A note in his medical records dated May 11, 2017, indicated that Plaintiff’s
blood glucose levels had risen to 458.
(Doc. 1, pp. 5, 7).
reviewed these lab results and added a note to “See Patient” on May 15, 2017.
(Doc. 1, p. 5).
Plaintiff continued requesting prescription refills and medical
attention through June 2017 without receiving any response to his requests. Id.
By June 6, 2017, Plaintiff began suffering from vision loss. (Doc. 1, p. 5).
An optometrist examined his eyes and recommended new prescription eyeglasses.
Id. The optometrist noted that Plaintiff’s “blood sugar has been up.” Id.
On June 20, 2017, Plaintiff submitted an emergency grievance seeking
medical treatment. (Doc. 1, p. 7; Doc. 1-1, pp. 12-14). He requested treatment
for “serious medical problems” related to his “diagnosed diabetes.” Id. Plaintiff
explained that he had not been seen by a doctor, despite asking for an
appointment to address his elevated blood sugar since March 2017. Id. He also
indicated that he was denied prescription refills of his Metformin for eight weeks,
during which time his blood sugar levels remained elevated above 200 at all times
and exceeded 400 on occasion. (Doc. 1, pp. 7-8). In addition, he was denied
refills of ibuprofen and Capzasin HP. Id. Plaintiff explained that he no longer had
control over his blood sugar levels and consequently suffered from vision loss and
“major pain” in his feet. Id. He also complained of weakness on his left side and
indicated that his left knee had begun giving out. Id. The warden deemed the
grievance to be an emergency on June 23, 2017. (Doc. 1, pp. 8, 11; Doc. 1-1, pp.
12-14). Even so, Plaintiff was not seen by a medical provider. Id.
On June 28, 2017, Plaintiff submitted a second emergency grievance. (Doc.
1, p. 8). Plaintiff reiterated his concerns and requested medical treatment. (Doc.
1, pp. 8-9). He also pointed out that he had not been seen by a medical provider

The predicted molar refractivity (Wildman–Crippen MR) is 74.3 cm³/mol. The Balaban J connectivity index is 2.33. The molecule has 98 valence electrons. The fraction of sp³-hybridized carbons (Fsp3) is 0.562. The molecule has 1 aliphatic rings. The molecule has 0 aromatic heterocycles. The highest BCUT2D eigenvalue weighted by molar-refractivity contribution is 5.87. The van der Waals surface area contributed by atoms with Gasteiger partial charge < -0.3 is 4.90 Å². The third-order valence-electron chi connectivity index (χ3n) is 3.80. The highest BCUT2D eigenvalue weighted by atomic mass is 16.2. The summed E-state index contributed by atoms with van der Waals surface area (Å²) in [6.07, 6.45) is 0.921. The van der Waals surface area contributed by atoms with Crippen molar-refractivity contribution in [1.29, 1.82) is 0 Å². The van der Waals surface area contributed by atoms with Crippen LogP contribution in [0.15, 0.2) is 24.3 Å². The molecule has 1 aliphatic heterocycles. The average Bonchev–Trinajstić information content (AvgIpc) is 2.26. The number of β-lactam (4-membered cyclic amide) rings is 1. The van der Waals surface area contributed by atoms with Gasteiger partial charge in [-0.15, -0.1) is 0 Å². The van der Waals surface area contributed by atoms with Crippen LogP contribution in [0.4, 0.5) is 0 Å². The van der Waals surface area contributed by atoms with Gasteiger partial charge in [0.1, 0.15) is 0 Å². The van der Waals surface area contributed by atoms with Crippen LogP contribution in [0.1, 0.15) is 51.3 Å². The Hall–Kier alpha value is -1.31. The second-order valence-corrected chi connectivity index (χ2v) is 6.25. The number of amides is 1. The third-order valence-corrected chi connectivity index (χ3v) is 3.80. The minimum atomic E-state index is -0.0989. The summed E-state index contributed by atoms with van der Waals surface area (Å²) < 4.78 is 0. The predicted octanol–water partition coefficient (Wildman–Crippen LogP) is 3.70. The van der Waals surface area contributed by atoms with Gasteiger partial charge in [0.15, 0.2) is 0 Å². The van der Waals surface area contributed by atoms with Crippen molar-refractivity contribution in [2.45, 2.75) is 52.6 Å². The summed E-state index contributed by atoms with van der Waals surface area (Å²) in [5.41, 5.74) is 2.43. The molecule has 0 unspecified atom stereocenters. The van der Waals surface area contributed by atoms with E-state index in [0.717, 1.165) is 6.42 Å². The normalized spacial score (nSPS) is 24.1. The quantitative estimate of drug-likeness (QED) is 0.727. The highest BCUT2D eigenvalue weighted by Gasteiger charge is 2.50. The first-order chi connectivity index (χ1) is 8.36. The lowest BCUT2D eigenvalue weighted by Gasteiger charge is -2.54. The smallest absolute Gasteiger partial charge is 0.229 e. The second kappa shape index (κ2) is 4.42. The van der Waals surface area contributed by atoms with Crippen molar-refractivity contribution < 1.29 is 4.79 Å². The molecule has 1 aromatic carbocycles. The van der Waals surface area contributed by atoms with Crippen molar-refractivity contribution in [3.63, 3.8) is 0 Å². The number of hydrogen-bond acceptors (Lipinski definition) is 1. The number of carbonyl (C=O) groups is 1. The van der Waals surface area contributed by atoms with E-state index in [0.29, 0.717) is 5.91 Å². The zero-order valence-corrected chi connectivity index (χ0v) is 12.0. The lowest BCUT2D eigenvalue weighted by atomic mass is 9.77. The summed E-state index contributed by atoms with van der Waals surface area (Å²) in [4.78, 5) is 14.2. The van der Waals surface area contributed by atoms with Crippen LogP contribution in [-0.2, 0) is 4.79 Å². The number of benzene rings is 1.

about his diabetes in six months. (Doc. 1, pp. 9-10).
On July 3, 2017, Plaintiff met with Doctor Siddiqui for his biennial
physical. (Doc. 1, pp. 10-11). The physician reviewed Plaintiff’s labs from May
and noted that they were abnormal. Id. He informed Plaintiff that his symptoms
resulted from high blood glucose levels. (Doc. 1, p. 11). The doctor explained
that Metformin would “manage but not reduce high blood sugar.” Id. To help the
pancreas produce more insulin and thereby reduce his blood sugar levels, the
doctor recommended taking Glipizide (5 mg) twice daily. Id. Doctor Siddiqui
prescribed the new medication. Id. He also informed Plaintiff that he suffered
from Hepatitis C. Id.
The second emergency grievance was denied as moot on or around July 13,
2017. (Doc. 1, p. 12). Nurse Hawkins and Doctor Siddiqui responded to both
emergency grievances by instructing Plaintiff to submit nurse sick call requests
instead of emergency grievances if he wanted to be seen. (Doc. 1, pp. 15-16).
Plaintiff also filed a third grievance on July 19, 2017. (Doc. 1, pp. 12-13).
In it, he complained of continued vision loss, numbness, and pain in his
extremities. (Doc. 1, p. 12). He requested additional medical treatment for his
diabetes, including Capzasin cream for pain. (Doc. 1, pp. 12-13). Plaintiff added
that the prison eye doctor, mental health doctor, and nurses at “blood accu
check” previously assured him that they would place him on the sick call list, but
failed to do so. (Doc. 1, p. 13). He also requested further testing and treatment
for Hepatitis C. (Doc. 1, pp. 12-13).
Plaintiff was seen again by Doctor Siddiqui on August 10, 2017. (Doc. 1, p.
13). This was one week after he completed additional bloodwork that showed
improvement in his blood sugar levels. Id. The doctor informed Plaintiff that
nothing could be done about his nerve damage, but his condition should not get